Prime Minister Benjamin Netanyahu thanked US President Barack Obama on Saturday for blocking a UN move aimed at forcing Israel to come clean on its nuclear capabilities en route to a Middle East zone free of nuclear weapons.
Netanyahu spoke with US Secretary of State John Kerry and asked him to convey his gratitude to Obama for the stance the US took at the United Nations review conference for the Non-Proliferation Treaty in New York. The US late Friday rejected the New York meeting’s final document, as did the UK and Canada.
Israel is not a party to the treaty and has never publicly declared what is widely considered to be an extensive nuclear weapons program. The UN meeting had been set to convene a conference by next March, and appoint a special emissary, that might have forced Israel to acknowledge its nuclear program.
Netanyahu, who had been in contact with the US in the course of the UN meeting, also thanked Britain and Canada for their opposition to the final document, the Prime Minister’s Office said in a statement.
The US move at the UN conference Friday came hours after Obama had declared in a speech at a Washington DC synagogue that the US would always stand by Israel. Obama pledged: “Our strategic partnership with Israel will remain, no matter what happens in the days and years ahead. And that’s why the people of Israel must always know America has its back, and America will always have its back.
The failed final document had called on UN Secretary-General Ban Ki-moon to convene a conference on a nuclear-free Middle East no later than March 2016, regardless of whether Israel and its neighbors agreed on an agenda.
Since adopting the final document required consensus, the rejection by the United States, backed by Britain and Canada, meant the entire blueprint for global nuclear disarmament and non-proliferation for the next five years has been blocked after four weeks of negotiations. The next treaty review conference is in 2020.
The language on the final document was “incompatible with our long-standing policies,” said Rose Gottemoeller, the US under secretary of state for arms control and international security.
She named Egypt as being one of the countries “not willing to let go of these unrealistic and unworkable conditions.”
Egypt later said it was extremely disappointed and warned, “This will have consequences in front of the Arab world and public opinion.”
Iran, speaking for a group of more than 100 mostly developing countries, said it was surprised to see the US, Britain and Canada willing to block the entire document in defense of a country that it said has endangered the region by not agreeing to safeguards for its nuclear program.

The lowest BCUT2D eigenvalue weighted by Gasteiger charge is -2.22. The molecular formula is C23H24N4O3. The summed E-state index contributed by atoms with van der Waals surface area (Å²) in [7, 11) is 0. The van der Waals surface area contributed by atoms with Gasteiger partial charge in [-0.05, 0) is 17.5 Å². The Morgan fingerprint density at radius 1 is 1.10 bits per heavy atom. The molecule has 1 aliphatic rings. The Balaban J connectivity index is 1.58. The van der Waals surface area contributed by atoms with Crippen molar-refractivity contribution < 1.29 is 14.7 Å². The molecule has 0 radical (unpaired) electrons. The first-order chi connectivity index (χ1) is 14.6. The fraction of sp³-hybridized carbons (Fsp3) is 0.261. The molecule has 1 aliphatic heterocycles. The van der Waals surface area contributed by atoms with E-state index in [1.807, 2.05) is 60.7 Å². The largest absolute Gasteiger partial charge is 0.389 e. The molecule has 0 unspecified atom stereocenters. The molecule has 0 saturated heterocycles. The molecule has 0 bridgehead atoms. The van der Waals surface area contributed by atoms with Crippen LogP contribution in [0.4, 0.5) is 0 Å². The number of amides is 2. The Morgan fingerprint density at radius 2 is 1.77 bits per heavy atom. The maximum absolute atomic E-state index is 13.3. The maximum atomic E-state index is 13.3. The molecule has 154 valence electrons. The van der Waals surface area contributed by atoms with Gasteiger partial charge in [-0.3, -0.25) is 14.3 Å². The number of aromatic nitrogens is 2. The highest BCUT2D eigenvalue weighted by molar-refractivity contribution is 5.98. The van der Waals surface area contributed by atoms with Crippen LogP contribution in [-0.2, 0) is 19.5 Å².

Israel has been a fierce critic of the current efforts of world powers to negotiate an agreement with Iran over its nuclear program, which Iran claims is for peaceful purposes only.
Gottemoeller also pointed out that the 2010 mandate to hold a conference on a Middle East nuclear-free zone has now effectively expired. The head of the Russian delegation, Mikhail Ulyanov, noted the setback, saying it was “a shame that an opportunity for dialogue has to be missed, perhaps for a long time to come.”
Israel had been concerned that the Obama administration might not block new efforts by the conference to force Israel to come clean on its nuclear capabilities. But administration officials had insisted the US would hold firm.
The United States sent a top official to Israel to discuss the matter in recent days. On Thursday, the State Department confirmed that Thomas Countryman, assistant secretary of state for international security and nonproliferation, was in Israel to discuss the NPT issue. An Israeli Foreign Ministry spokesman declined comment on Countryman’s visit, saying it was a “very sensitive” matter. Other officials also refused to comment.
At the previous conference, in 2010, to Israel’s dismay, the Obama administration signed onto the final document which called for a conference of all Middle Eastern states to move forward on a 1995 proposal for a nuclear-free Mideast and which urged Israel to sign the NPT treaty and place “all its nuclear facilities under comprehensive IAEA (International Atomic Energy Agency) safeguards.” Later, though, Obama and his then national security adviser James Jones denounced efforts to single out Israel.
Two insiders, both speaking to The Times of Israel on condition of anonymity, had raised concerns earlier this week that the US might be backing away from the 2010 pledge to ensure Israel’s security was not jeopardized on the issue. One had said there was concern that the US might take a position that breached this pledge. The other said “it seems possible that there is a change there.”
In a column for Bloombergview.com on Wednesday, writer Eli Lake said the Israeli government was worried the US would allow the conference “to adopt a resolution that could compel Israel to acknowledge its nuclear arsenal.” He quoted a senior Israeli government official saying, “Israel is increasingly concerned that the United States is not going to prevent the NPT review conference… from adopting a resolution on the Middle East that would jeopardize Israel’s national security.”
However, Lake also quoted Bernadatte Meehan, a spokeswoman for the National Security Council, disputing this. The US, Meehan said, was working to ensure the final text “meets our interests and those of Israel.” She added: “This administration and this president do not break commitments to our Israeli partners, and any suggestion to the contrary is offensive.”